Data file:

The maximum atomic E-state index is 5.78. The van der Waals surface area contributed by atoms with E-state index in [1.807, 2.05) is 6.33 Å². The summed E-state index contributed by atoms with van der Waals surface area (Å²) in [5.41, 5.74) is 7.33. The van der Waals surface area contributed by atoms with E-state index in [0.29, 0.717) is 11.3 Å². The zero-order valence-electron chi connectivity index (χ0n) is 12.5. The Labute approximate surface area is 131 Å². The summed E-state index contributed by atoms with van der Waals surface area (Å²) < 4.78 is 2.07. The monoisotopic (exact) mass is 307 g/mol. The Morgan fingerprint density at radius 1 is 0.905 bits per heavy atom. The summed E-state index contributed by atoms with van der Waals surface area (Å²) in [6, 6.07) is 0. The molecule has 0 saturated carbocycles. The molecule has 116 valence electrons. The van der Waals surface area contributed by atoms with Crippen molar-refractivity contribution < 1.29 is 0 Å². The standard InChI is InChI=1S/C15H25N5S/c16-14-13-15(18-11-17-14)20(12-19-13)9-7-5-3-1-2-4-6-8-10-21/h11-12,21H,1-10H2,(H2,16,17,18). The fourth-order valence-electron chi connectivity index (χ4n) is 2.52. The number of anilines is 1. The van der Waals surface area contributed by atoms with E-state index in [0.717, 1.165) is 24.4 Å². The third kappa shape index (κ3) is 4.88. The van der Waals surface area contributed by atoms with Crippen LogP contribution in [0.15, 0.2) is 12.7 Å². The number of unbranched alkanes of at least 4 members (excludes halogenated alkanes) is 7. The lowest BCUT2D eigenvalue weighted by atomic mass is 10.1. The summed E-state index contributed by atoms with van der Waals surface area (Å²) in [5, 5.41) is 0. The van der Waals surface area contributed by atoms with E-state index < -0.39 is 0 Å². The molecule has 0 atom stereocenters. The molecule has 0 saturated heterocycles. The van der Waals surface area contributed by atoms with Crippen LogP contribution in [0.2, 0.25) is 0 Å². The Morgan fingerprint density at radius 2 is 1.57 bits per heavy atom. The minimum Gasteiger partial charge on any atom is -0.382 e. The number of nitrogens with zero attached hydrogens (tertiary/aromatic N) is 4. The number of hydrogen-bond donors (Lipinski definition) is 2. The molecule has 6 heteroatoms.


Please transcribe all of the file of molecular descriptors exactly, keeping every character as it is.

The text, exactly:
The maximum atomic E-state index is 5.78. The van der Waals surface area contributed by atoms with E-state index in [1.807, 2.05) is 6.33 Å². The summed E-state index contributed by atoms with van der Waals surface area (Å²) in [5.41, 5.74) is 7.33. The van der Waals surface area contributed by atoms with E-state index in [0.29, 0.717) is 11.3 Å². The zero-order valence-electron chi connectivity index (χ0n) is 12.5. The Labute approximate surface area is 131 Å². The summed E-state index contributed by atoms with van der Waals surface area (Å²) < 4.78 is 2.07. The monoisotopic (exact) mass is 307 g/mol. The Morgan fingerprint density at radius 1 is 0.905 bits per heavy atom. The summed E-state index contributed by atoms with van der Waals surface area (Å²) in [6, 6.07) is 0. The molecule has 0 saturated carbocycles. The molecule has 116 valence electrons. The van der Waals surface area contributed by atoms with Crippen molar-refractivity contribution < 1.29 is 0 Å². The standard InChI is InChI=1S/C15H25N5S/c16-14-13-15(18-11-17-14)20(12-19-13)9-7-5-3-1-2-4-6-8-10-21/h11-12,21H,1-10H2,(H2,16,17,18). The fourth-order valence-electron chi connectivity index (χ4n) is 2.52. The number of anilines is 1. The van der Waals surface area contributed by atoms with E-state index in [0.717, 1.165) is 24.4 Å². The third kappa shape index (κ3) is 4.88. The van der Waals surface area contributed by atoms with Crippen LogP contribution in [0.15, 0.2) is 12.7 Å². The number of unbranched alkanes of at least 4 members (excludes halogenated alkanes) is 7. The lowest BCUT2D eigenvalue weighted by atomic mass is 10.1. The summed E-state index contributed by atoms with van der Waals surface area (Å²) in [5, 5.41) is 0. The van der Waals surface area contributed by atoms with E-state index < -0.39 is 0 Å². The molecule has 0 atom stereocenters. The molecule has 0 saturated heterocycles. The van der Waals surface area contributed by atoms with Crippen LogP contribution in [0.2, 0.25) is 0 Å². The Morgan fingerprint density at radius 2 is 1.57 bits per heavy atom. The minimum Gasteiger partial charge on any atom is -0.382 e. The number of nitrogens with zero attached hydrogens (tertiary/aromatic N) is 4. The number of hydrogen-bond donors (Lipinski definition) is 2. The molecule has 6 heteroatoms.